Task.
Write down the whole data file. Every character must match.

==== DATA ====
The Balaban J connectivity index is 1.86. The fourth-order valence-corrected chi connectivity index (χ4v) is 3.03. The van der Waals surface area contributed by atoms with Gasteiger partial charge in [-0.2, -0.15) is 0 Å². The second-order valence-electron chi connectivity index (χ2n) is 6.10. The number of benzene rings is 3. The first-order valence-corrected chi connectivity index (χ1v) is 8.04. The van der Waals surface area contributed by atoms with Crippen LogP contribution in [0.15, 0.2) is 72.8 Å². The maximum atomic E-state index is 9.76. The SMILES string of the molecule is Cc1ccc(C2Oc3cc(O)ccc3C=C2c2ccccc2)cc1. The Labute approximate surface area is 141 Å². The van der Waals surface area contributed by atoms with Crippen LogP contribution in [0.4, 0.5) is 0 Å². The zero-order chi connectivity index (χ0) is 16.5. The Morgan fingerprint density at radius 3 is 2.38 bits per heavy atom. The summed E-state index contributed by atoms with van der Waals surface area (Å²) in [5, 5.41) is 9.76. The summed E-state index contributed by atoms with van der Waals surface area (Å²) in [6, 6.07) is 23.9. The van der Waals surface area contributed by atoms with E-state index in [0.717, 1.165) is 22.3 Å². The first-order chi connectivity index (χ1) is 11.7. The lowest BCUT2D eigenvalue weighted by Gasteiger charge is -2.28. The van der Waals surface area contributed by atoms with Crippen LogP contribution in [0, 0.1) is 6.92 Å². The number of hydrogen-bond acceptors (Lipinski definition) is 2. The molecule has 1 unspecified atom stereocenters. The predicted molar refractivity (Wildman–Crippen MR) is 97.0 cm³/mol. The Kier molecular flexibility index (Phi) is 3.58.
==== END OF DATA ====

The Balaban J connectivity index is 1.86. The fourth-order valence-corrected chi connectivity index (χ4v) is 3.03. The van der Waals surface area contributed by atoms with Gasteiger partial charge in [-0.2, -0.15) is 0 Å². The second-order valence-electron chi connectivity index (χ2n) is 6.10. The number of benzene rings is 3. The first-order valence-corrected chi connectivity index (χ1v) is 8.04. The van der Waals surface area contributed by atoms with Crippen LogP contribution in [0.15, 0.2) is 72.8 Å². The maximum atomic E-state index is 9.76. The SMILES string of the molecule is Cc1ccc(C2Oc3cc(O)ccc3C=C2c2ccccc2)cc1. The Labute approximate surface area is 141 Å². The van der Waals surface area contributed by atoms with Crippen LogP contribution in [0.4, 0.5) is 0 Å². The zero-order chi connectivity index (χ0) is 16.5. The Morgan fingerprint density at radius 3 is 2.38 bits per heavy atom. The summed E-state index contributed by atoms with van der Waals surface area (Å²) in [5, 5.41) is 9.76. The summed E-state index contributed by atoms with van der Waals surface area (Å²) in [6, 6.07) is 23.9. The van der Waals surface area contributed by atoms with E-state index in [0.717, 1.165) is 22.3 Å². The first-order chi connectivity index (χ1) is 11.7. The lowest BCUT2D eigenvalue weighted by Gasteiger charge is -2.28. The van der Waals surface area contributed by atoms with Crippen LogP contribution in [0, 0.1) is 6.92 Å². The number of hydrogen-bond acceptors (Lipinski definition) is 2. The molecule has 1 unspecified atom stereocenters. The predicted molar refractivity (Wildman–Crippen MR) is 97.0 cm³/mol. The Kier molecular flexibility index (Phi) is 3.58.